Armando Perez, 1947-1999
by Alfredo Texidor Irizarry

Lower East Side community organizer Armando Perez died April 4 of injuries suffered in an assault early the previous morning, outside his wife’s apartment in the Ravenswood Houses in Queens. He was 51.

Perez co-founded the Charas community and arts center in the 1970s and was active in the neighborhood’s struggles against gentrification in the 1980s. More recently, he helped organize public-housing tenants against privatization, and did much of the groundwork for Margarita Lopez’s election to the City Council in 1997. Last year, Charas was sold to a speculator for $3.15 million. It is still fighting to save itself.

The murder is unsolved. Some speculation centers on Ravenswood drug dealers, seeking revenge for Perez’s efforts to get them out of the projects.

On Monday, April 10, Armando Perez, District Leader of the Lower East Side, was finally laid to rest after a two-week whirlwind of activities. Armando’s violent beating on April 3, resulting in his untimely death at 7:30 AM on April 4, Easter Sunday, left a very bitter effect on his hundreds of friends, colleagues, and family.

Two days later at a vigil for him, Sandy Rivas was evoking the sacrament of the resurrection, when it thundered one time and rained fiercely. We all experienced a very holy moment trying to un- derstand the significance of his cruel death on Easter Sunday.

From the beginning there were many bizarre circumstances, which led to many speculations. Some questions remain unanswered, like why did the police wait 15 hours to investigate the crime scene? Why hasn’t the city medical examiner come forth with a determination consistent with his injuries? Their position is they have determined that his death resulted from “blunt trauma” and was not “self-inflicted.” No one investigating his death has said it was a murder or even an assault. They have even toyed with the idea that it could have been an accident. We are outraged.

The fact is, our brother Armando was violently beaten in a ferocious battle for his life. Armando was not the type of guy who would go down without a fight. He was very well known for his strong physical ability even if he appeared lean. The nature of his injuries indicate he fought back trying to protect himself, blocking, kicking, and punching in a fierce exchange lasting several minutes. The fact that both his fists were swollen adds truth to this, and that his hand was broken in two places could be explained as from blocking a strong blunt object.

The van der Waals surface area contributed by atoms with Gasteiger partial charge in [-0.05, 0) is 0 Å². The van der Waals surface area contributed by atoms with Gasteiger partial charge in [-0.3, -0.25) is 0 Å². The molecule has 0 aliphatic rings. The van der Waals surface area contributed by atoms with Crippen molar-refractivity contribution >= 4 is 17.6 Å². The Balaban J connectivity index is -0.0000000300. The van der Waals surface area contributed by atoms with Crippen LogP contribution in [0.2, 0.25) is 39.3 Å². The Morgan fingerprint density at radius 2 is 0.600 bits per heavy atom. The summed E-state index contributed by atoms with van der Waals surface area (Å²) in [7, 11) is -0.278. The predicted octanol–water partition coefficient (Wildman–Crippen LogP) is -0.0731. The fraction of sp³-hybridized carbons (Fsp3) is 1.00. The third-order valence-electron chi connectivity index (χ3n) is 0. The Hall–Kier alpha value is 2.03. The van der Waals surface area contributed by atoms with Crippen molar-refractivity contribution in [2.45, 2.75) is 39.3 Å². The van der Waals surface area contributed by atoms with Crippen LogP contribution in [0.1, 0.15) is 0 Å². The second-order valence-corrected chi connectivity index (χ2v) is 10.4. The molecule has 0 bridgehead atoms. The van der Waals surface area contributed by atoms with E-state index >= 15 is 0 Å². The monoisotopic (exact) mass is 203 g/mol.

Armando was not afraid of death, but no one expects to find it around the corner in a flurry of blows. His family and friends cry out for justice because we all know he did not deserve to die like that. He was our champion for civil rights, and he believed in the system even if many times it kicked him in the back, like Mayor Giuliani allowing Charas/El Bohio to be put on the auction block last July and sold for $3.5 million. It hurt Armando very badly, because he felt betrayed after working for so long and so hard.

Armando was one of our best who saw well beyond the mundane obstacles of social injustices. His life was a celebration of justice, freedom, and the true American way. He was a hero of Loisaida much larger than any issue or principle we can ever create, because Armando believed in the power of all people. He believed people working together could accomplish the hardest tasks, like removing politicians from office that are not representing our constituency.

Armando was a people person bringing the issues to the people, in their homes, in their stores, in the schools. He walked the streets as proud as a cacique because he was part of this neighborhood. He helped build it back up when the city neglected us. He belonged to Loisaida as Loisaida belonged to him. His dream will never die. Justice will be served. Armando’s legacy will live forever. He has beaten those who thought they could get rid of him. When will we learn that one can never kill a dream, it keeps coming back stronger and stronger, until righteousness will reign in every nation and war is no more, forever. Armando, we love you and miss you very much.

Just Like You
I look just like you
as I see my
Reflection in the sun.
I look just like you
As I hand out the flyers
Of your demise.
I look just like you as someone
Stops me in the street and shouts
Hey! You look just like Armando!
I walk just like you
I talk just like you
I act just like you
Hey! You look just like Armando!
I walk just like you
I speak just like you
I look just like you
I talk just like you
I am just like you.